Medication errors are a major problem in the healthcare system and one of the most prevalent medical errors that endanger patient safety and can result in serious harm or even death. This assessment will review and discuss the problem of medical staff making mistakes with their patients’ medication, which can lead to serious harm or even death. Any time a health care provider, patient, or consumer makes a mistake with medicine while it is in their possession, it is considered a medication error. Maintaining a secure healthcare system requires constant vigilance to prevent medication errors at every possible point in the process, from initial prescription through final disposal (Dirik et al., 2018). While many hospitals and clinics have rules to prevent drug mistakes, there may be room for improvement.
Elements of the Problem/Issue
Medication errors continue to be one of the most common causes that put patients at risk and place a significant financial burden on the healthcare system. During the phase in which nurses administer care, patients are injured by errors around one-third of the time (Piroozi et al., 2019). The severity of the patient’s condition and the amount of work that the nurse has to do, distractions and interruptions that occur while the medication is being administered, and a failure on the part of the nurse to adhere to policies or guidelines are all factors that contribute to medication errors.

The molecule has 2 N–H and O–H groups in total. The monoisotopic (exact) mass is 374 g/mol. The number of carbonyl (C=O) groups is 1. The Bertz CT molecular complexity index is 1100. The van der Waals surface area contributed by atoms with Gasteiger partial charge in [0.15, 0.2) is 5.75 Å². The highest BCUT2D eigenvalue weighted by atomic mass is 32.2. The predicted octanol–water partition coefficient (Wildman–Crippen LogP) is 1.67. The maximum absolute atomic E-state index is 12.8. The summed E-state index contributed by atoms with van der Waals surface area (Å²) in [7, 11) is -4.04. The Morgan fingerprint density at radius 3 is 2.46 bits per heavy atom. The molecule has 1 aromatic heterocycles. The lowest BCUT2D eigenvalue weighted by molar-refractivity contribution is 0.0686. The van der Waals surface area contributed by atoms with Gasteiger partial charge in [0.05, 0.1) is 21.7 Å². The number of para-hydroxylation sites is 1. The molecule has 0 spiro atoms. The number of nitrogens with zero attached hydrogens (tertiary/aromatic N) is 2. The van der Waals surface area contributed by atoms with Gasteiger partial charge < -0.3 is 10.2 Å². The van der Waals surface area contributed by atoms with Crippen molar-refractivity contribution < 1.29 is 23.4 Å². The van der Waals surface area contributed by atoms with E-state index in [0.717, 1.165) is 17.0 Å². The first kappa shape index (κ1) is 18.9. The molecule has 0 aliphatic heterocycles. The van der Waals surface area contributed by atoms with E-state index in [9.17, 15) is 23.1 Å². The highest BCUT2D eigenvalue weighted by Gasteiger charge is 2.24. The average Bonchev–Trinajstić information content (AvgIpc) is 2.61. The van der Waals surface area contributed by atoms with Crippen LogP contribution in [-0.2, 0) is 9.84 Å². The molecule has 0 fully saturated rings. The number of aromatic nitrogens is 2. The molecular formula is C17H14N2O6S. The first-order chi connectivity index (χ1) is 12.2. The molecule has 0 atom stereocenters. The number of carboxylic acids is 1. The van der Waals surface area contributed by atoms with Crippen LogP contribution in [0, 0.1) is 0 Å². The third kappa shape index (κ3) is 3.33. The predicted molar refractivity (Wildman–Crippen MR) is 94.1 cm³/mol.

The severity of the patients and the amount of work that nurses have to do contribute to fatigue. This makes nurses more likely to have trouble concentrating on their duties and potentially make more errors (Dirik et al., 2018). Patients with a high acuity level may have medical issues that are difficult to treat and frequently have considerable and unpredictable needs. In reality, this means that stable patients whose results are more predictable receive nursing care that is either less frequent or less intensive. For instance, a nurse’s safety is put at risk when they are assigned high-acuity patients because of the increased frequency with which she must administer medications to those patients. As a result, this has implications for nurses’ workload, measured by the number of patients per nurse at a hospital.
Distractions and interruptions during medicine administration are common causes of delays and errors (Gates et al., 2019). Patient call bells, fall alarms, and the presence or conversation of other persons in the medicine preparation room are all potential interruptions or distractions. The “rights of drug administration” is a double-checking technique used by nurses that, when done correctly, is a reliable form of verification. Medication errors can be reduced, and patients can be protected by limiting interruptions and other sources of disruption.